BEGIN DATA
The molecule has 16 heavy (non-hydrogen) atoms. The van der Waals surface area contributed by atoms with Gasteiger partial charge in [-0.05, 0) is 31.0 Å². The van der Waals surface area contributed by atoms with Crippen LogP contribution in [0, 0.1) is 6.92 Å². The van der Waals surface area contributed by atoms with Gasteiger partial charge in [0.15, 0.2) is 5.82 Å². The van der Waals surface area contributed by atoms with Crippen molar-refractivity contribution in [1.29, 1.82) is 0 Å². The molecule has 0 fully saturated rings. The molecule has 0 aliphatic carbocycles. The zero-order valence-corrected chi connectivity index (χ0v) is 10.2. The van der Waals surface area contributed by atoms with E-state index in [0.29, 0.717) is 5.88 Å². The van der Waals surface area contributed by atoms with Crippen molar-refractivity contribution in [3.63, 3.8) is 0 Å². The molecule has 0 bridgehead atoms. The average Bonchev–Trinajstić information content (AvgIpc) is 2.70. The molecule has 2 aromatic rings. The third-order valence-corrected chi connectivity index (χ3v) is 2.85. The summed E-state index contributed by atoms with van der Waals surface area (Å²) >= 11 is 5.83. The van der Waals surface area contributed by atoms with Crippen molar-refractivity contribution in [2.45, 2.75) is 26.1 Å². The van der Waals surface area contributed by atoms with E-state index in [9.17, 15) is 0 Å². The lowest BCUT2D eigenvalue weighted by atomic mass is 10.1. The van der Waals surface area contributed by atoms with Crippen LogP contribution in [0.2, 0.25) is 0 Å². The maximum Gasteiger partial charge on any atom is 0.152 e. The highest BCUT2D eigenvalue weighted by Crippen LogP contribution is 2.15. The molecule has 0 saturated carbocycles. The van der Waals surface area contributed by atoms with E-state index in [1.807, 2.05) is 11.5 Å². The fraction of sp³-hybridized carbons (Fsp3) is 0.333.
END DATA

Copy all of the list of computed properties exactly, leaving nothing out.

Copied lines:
The molecule has 16 heavy (non-hydrogen) atoms. The van der Waals surface area contributed by atoms with Gasteiger partial charge in [-0.05, 0) is 31.0 Å². The van der Waals surface area contributed by atoms with Crippen LogP contribution in [0, 0.1) is 6.92 Å². The van der Waals surface area contributed by atoms with Gasteiger partial charge in [0.15, 0.2) is 5.82 Å². The van der Waals surface area contributed by atoms with Crippen molar-refractivity contribution in [1.29, 1.82) is 0 Å². The molecule has 0 fully saturated rings. The molecule has 0 aliphatic carbocycles. The zero-order valence-corrected chi connectivity index (χ0v) is 10.2. The van der Waals surface area contributed by atoms with E-state index in [0.29, 0.717) is 5.88 Å². The van der Waals surface area contributed by atoms with Crippen molar-refractivity contribution in [3.63, 3.8) is 0 Å². The molecule has 0 bridgehead atoms. The average Bonchev–Trinajstić information content (AvgIpc) is 2.70. The molecule has 2 aromatic rings. The third-order valence-corrected chi connectivity index (χ3v) is 2.85. The summed E-state index contributed by atoms with van der Waals surface area (Å²) >= 11 is 5.83. The van der Waals surface area contributed by atoms with Crippen molar-refractivity contribution in [2.45, 2.75) is 26.1 Å². The van der Waals surface area contributed by atoms with E-state index in [9.17, 15) is 0 Å². The lowest BCUT2D eigenvalue weighted by atomic mass is 10.1. The van der Waals surface area contributed by atoms with Crippen LogP contribution in [0.2, 0.25) is 0 Å². The maximum Gasteiger partial charge on any atom is 0.152 e. The highest BCUT2D eigenvalue weighted by Crippen LogP contribution is 2.15. The molecule has 0 saturated carbocycles. The van der Waals surface area contributed by atoms with E-state index in [1.807, 2.05) is 11.5 Å². The fraction of sp³-hybridized carbons (Fsp3) is 0.333.